Enactivism A book reviewer, Jeremy Trevalyan Burman, in reviewing Consciousness & Emotion, vol 1.,[6] concluded:[7] However, in a review of the book Consciousness & Emotion Book Series 2 edited by Richard Menary, Evan Thompson, the book reviewer, stated the view: -Evan Thompson, Dept. of Philosophy, University of Toronto.[8] Oedipus complex In psychoanalytic theory, the term Oedipus complex (or, less commonly, Oedipal complex) denotes the emotions and ideas that the mind keeps in the unconscious, via dynamic repression, that concentrates upon a child's desire to sexually possess the parent of the opposite sex (e.g. males attracted to their mothers, whereas females are attracted to their fathers).[1][2] Sigmund Freud, who coined the term "Oedipus complex" believed that the Oedipus complex is a desire for the parent in both males and females; Freud deprecated the term "Electra complex", which was introduced by Carl Gustav Jung in regard to the Oedipus complex manifested in young girls. The Oedipus complex occurs in the third — phallic stage (ages 3–6) — of the five psychosexual development stages: (i) the oral, (ii) the anal, (iii) the phallic, (iv) the latent, and (v) the genital — in which the source of libidinal pleasure is in a different erogenous zone of the infant's body. Background[edit]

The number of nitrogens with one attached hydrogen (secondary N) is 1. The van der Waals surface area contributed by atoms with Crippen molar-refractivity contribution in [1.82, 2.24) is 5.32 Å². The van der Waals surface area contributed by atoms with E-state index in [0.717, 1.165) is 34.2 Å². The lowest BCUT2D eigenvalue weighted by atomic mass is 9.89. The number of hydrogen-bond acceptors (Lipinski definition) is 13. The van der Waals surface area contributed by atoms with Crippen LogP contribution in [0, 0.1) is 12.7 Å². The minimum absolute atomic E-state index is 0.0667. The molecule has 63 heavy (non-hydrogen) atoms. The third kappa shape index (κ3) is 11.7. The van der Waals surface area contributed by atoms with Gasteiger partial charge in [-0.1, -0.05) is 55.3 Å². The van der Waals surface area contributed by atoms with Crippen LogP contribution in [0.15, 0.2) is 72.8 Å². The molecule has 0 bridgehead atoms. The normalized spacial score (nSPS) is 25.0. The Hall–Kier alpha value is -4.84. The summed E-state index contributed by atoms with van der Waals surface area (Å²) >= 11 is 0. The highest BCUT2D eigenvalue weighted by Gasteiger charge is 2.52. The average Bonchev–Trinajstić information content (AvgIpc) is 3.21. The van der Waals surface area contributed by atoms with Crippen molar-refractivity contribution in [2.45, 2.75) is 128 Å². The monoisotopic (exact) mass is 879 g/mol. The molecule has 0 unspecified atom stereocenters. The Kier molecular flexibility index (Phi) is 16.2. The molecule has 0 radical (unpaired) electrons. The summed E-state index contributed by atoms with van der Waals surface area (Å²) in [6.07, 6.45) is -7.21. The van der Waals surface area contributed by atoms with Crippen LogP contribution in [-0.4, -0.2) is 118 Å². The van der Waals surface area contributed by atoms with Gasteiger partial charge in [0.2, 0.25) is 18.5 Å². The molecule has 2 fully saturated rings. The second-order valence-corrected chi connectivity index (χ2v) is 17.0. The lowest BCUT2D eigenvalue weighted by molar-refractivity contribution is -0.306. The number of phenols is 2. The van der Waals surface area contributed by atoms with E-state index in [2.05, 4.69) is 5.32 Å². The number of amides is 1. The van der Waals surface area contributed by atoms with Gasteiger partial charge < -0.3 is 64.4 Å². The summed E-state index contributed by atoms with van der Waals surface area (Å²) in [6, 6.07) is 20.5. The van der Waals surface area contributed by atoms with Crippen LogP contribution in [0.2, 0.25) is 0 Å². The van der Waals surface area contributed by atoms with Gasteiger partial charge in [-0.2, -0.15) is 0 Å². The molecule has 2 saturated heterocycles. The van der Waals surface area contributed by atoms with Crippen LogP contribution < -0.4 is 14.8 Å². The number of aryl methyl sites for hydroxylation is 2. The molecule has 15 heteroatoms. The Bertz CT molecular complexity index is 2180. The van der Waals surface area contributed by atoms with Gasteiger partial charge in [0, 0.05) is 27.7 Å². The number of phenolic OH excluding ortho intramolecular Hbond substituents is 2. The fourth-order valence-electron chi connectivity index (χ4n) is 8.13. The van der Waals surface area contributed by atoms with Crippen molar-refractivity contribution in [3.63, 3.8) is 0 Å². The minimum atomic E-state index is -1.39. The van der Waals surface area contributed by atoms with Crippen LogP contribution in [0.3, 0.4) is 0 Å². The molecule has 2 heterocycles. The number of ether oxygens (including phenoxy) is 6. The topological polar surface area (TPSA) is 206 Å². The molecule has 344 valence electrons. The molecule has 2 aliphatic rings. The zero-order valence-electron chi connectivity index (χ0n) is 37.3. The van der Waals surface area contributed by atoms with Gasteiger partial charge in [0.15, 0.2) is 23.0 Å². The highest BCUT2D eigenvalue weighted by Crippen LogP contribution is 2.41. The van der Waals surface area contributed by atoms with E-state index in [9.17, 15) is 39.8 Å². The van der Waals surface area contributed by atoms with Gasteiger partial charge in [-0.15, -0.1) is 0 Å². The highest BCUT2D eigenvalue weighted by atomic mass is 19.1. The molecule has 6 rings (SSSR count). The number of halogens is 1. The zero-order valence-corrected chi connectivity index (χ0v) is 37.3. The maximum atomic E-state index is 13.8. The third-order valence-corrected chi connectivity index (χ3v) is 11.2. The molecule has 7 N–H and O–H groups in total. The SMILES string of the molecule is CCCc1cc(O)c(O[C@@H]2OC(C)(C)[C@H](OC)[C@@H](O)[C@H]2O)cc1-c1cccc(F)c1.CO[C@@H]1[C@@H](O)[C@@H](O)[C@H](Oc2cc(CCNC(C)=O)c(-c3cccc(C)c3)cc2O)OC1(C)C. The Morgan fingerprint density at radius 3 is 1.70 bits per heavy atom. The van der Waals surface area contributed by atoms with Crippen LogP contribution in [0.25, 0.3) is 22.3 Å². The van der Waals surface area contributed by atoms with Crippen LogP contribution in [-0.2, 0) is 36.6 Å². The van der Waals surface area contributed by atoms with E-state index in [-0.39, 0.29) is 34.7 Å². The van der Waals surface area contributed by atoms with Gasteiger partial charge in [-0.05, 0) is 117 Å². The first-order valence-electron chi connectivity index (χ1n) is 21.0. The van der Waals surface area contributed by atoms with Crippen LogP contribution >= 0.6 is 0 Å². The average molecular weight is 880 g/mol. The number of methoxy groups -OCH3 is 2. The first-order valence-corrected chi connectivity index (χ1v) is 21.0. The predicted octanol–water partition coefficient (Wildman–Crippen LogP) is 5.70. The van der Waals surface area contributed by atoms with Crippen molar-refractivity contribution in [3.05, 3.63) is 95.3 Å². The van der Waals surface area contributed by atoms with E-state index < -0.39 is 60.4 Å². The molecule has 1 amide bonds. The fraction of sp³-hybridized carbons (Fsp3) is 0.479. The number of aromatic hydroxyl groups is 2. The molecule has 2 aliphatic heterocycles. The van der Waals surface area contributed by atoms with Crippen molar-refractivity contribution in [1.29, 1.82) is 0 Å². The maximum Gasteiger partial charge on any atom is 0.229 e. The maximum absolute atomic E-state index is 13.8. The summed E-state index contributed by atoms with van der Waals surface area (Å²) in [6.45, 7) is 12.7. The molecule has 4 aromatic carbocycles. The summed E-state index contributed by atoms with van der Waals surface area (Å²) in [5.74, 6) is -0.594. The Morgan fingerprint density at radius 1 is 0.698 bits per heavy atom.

Analysis of Evangelion Characters According to the Sephiroth Tree of Life Introduction It is my strong belief that Neon Genesis Evangelion is strongly influenced by the Kabbalah and the Sephiroth Tree of Life. Much has been written about the Kabbalistic symbolism in Evangelion, but I have found that Director Anno's messages run deeper than that. In fact, a closer analysis of the stages in the Tree of Life indicates that each main character in Evangelion parallels a single sephira. Each shows all the virtues, vices, illusions and obligations of their parallel sephira on the Tree of Life, and each either succeeds or fails to achieve fulfillment based on that sephira. Cognitivism (psychology) In psychology, cognitivism is a theoretical framework for understanding the mind that gained credence in the 1950s. The movement was a response to behaviorism, which cognitivists said neglected to explain cognition. Cognitive psychology derived its name from the Latin cognoscere, referring to knowing and information, thus cognitive psychology is an information-processing psychology derived in part from earlier traditions of the investigation of thought and problem solving.[1][2] Behaviorists acknowledged the existence of thinking, but identified it as a behavior.